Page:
I remember a very good piece of advice I've read: if you have to research a certain topic for your novel (navigation, local topography of a certain area, a specific historical period, etc), make sure you know more than what you strictly need. It's a lot of work, true, but broader knowledge makes for a stronger, more confident voice that will come out in your writing. 

With fantasy novels, it's not so much about research as about imagination, of course, but the same principle applies: your background has to be broader and richer than what you actually let onto the pages. Consider how you feel when reading Lord of the Rings. You can just feel there's a whole magical world in the background of the story, just waiting to be explored. Tolkien had spent a lifetime creating his world, complete with mythology, history, geography and even a whole new language.

Similarly, you ought to invest time in your world. Live in your world. Create history and geography, draw maps and illustrate your novel (even if you can't really draw and don't intend your drawings to be published). Draw your characters. Perhaps write a collection of vignettes/short stories before sitting down to the actual epic masterpiece. I've spent years developing my world before I started writing Quest of the Messenger, and there's a lot of material which didn't find its way into the novels. Still, it's anything but worthless. The spirit of depth, richness, of a whole exciting world is there between the lines.

Here's a poem that did make it into Paths of the Shadow. It's called Upon A Stony Shore, and tells of a legendary queen named Thasiella:

One night, when waves were rolling in
And moonlight was no more
She wept, the lovely golden queen
Upon a stony shore.

"My love is gone," she cried in pain,
"My husband and my king,
But I shall walk with him again
Upon the fields of spring."

A cup she filled with bitter brew,
"Leave me," she gave command.
But there was one with her who knew,
And dared to thwart her hand.

"My queen, if you would take your life,
Than mine shall go with yours."
And out she took a silv'ry knife,
This maid of no remorse.

"Your love shall wait, a golden crown
Like sunlight on his hair;
In Lands of Everlasting Dawn
He dwells, he goes nowhere.

Your people need you, my fair queen,
'Twon't do to lose you both.
Unbar the doors, let people in,
Tell them they have your oath."

The poisoned cup fell from her hand,
She thought of death no more –
And thus did Thasiella stand
Above a stony shore.

Sunday, 7 June 2015

Map of Tilir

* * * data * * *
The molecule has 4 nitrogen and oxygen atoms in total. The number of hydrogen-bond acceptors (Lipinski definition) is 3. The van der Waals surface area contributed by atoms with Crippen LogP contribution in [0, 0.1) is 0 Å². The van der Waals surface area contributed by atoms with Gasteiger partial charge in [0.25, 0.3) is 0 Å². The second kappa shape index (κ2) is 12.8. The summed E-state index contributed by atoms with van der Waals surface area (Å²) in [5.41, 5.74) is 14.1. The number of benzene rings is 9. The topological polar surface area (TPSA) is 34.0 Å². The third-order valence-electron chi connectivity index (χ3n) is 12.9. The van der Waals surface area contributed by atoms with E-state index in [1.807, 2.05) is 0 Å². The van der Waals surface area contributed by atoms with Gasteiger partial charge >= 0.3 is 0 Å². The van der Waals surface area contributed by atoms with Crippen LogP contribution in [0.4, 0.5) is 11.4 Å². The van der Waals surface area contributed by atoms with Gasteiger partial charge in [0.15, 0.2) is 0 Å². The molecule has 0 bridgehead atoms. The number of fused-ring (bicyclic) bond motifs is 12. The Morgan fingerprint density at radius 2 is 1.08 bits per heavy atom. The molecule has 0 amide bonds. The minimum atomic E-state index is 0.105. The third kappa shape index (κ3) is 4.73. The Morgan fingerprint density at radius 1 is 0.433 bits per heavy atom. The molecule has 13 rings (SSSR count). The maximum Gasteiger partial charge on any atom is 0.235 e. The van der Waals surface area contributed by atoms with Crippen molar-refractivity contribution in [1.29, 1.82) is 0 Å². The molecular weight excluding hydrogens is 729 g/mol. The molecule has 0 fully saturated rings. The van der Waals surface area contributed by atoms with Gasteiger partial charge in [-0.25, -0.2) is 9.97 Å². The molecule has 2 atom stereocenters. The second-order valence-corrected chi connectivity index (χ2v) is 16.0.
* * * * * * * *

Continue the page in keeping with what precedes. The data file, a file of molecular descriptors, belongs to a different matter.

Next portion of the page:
OK, so this is a very simple, schematic hand-drawn map - it looks like a child's scribble compared to some gorgeous maps of fantasy worlds I've seen out there - but I figured it would still be useful to upload this, for those who are following "Paths of the Shadow" and want to keep track on the protagonists' movements across the country. 

Here you can see the relative placement of all the main locations in Tilir, such as Rhasket-Tharsanae, Aldon-Sur, the Emerald Mountains and more. Some new locations will appear on the map in the second book.

Of course, I'd love to figure out how to turn this primitive map into something more detailed and impressive, but this will probably have to wait because I'm not really a technology-oriented person. 

Wednesday, 3 June 2015

A mistake (IMO) historical fiction authors make

Here is what I mean: when writing about famous historical characters, many authors, instead of writing directly about those characters and giving us an insight into their thoughts, motivations, desires and weaknesses – in short, instead of making them human – give us an observer’s POV. That is, they create a fictional (and often weak) character, whose only role is being present there to give us a peek on what Alexander the Great/Caligula/Napoleon were doing.
Example: last week I read a novel based on the events in the Book of Esther. If I were the author, I’d write directly from Queen Esther’s point of view, tell the readers how she felt about having to hide the fact that she’s Jewish, how she feared for the fate of her people, how she missed the home she was forcibly taken from. Instead, what I got is a story written entirely from the POV of some servant who gives us her observations about how “The Queen looked sad when she was taken to the King”. And some rather weak dialogues between the MC and Queen Esther. What a waste.
Or there’s Meadowland, by Thomas Holt. He takes these fantastic characters like Erik the Red, Leif Erikson, Freydis Eriksdottir, and instead of digging straight into their minds, he gives us the POV of some two old geezers nobody cares for.